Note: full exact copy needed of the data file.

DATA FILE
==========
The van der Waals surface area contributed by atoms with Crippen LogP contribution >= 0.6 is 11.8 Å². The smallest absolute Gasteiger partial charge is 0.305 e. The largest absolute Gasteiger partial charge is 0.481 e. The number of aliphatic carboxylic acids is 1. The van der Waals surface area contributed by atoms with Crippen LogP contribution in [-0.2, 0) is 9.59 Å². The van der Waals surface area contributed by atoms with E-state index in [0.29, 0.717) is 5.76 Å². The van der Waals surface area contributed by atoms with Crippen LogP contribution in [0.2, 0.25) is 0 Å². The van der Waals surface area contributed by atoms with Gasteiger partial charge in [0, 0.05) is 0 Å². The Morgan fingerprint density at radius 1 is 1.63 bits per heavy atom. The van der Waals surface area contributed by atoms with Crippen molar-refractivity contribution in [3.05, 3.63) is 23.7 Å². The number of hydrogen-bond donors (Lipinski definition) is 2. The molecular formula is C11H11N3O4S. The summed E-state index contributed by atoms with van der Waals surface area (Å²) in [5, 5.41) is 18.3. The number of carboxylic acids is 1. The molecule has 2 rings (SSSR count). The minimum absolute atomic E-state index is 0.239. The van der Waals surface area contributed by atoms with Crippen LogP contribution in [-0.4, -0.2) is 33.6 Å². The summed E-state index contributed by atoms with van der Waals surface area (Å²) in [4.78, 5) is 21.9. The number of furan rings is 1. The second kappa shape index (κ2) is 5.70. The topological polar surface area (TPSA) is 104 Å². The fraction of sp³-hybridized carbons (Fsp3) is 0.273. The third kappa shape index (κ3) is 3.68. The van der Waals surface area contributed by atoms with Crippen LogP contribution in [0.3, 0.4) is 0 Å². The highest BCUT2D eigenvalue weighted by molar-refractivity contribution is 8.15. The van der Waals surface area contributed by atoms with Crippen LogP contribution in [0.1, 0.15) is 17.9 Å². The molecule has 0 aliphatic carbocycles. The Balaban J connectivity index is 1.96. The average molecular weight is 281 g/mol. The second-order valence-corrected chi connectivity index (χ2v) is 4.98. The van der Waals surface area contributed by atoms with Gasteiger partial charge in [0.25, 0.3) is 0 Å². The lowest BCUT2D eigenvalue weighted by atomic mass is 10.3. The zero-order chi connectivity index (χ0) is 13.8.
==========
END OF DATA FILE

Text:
The van der Waals surface area contributed by atoms with Crippen LogP contribution >= 0.6 is 11.8 Å². The smallest absolute Gasteiger partial charge is 0.305 e. The largest absolute Gasteiger partial charge is 0.481 e. The number of aliphatic carboxylic acids is 1. The van der Waals surface area contributed by atoms with Crippen LogP contribution in [-0.2, 0) is 9.59 Å². The van der Waals surface area contributed by atoms with E-state index in [0.29, 0.717) is 5.76 Å². The van der Waals surface area contributed by atoms with Crippen LogP contribution in [0.2, 0.25) is 0 Å². The van der Waals surface area contributed by atoms with Gasteiger partial charge in [0, 0.05) is 0 Å². The Morgan fingerprint density at radius 1 is 1.63 bits per heavy atom. The van der Waals surface area contributed by atoms with Crippen molar-refractivity contribution in [3.05, 3.63) is 23.7 Å². The number of hydrogen-bond donors (Lipinski definition) is 2. The molecular formula is C11H11N3O4S. The summed E-state index contributed by atoms with van der Waals surface area (Å²) in [5, 5.41) is 18.3. The number of carboxylic acids is 1. The molecule has 2 rings (SSSR count). The minimum absolute atomic E-state index is 0.239. The van der Waals surface area contributed by atoms with Crippen LogP contribution in [-0.4, -0.2) is 33.6 Å². The summed E-state index contributed by atoms with van der Waals surface area (Å²) in [4.78, 5) is 21.9. The number of furan rings is 1. The second kappa shape index (κ2) is 5.70. The topological polar surface area (TPSA) is 104 Å². The fraction of sp³-hybridized carbons (Fsp3) is 0.273. The third kappa shape index (κ3) is 3.68. The van der Waals surface area contributed by atoms with Crippen LogP contribution in [0.3, 0.4) is 0 Å². The highest BCUT2D eigenvalue weighted by molar-refractivity contribution is 8.15. The van der Waals surface area contributed by atoms with Crippen LogP contribution in [0.1, 0.15) is 17.9 Å². The molecule has 0 aliphatic carbocycles. The Balaban J connectivity index is 1.96. The average molecular weight is 281 g/mol. The second-order valence-corrected chi connectivity index (χ2v) is 4.98. The van der Waals surface area contributed by atoms with Gasteiger partial charge in [0.25, 0.3) is 0 Å². The lowest BCUT2D eigenvalue weighted by atomic mass is 10.3. The zero-order chi connectivity index (χ0) is 13.8.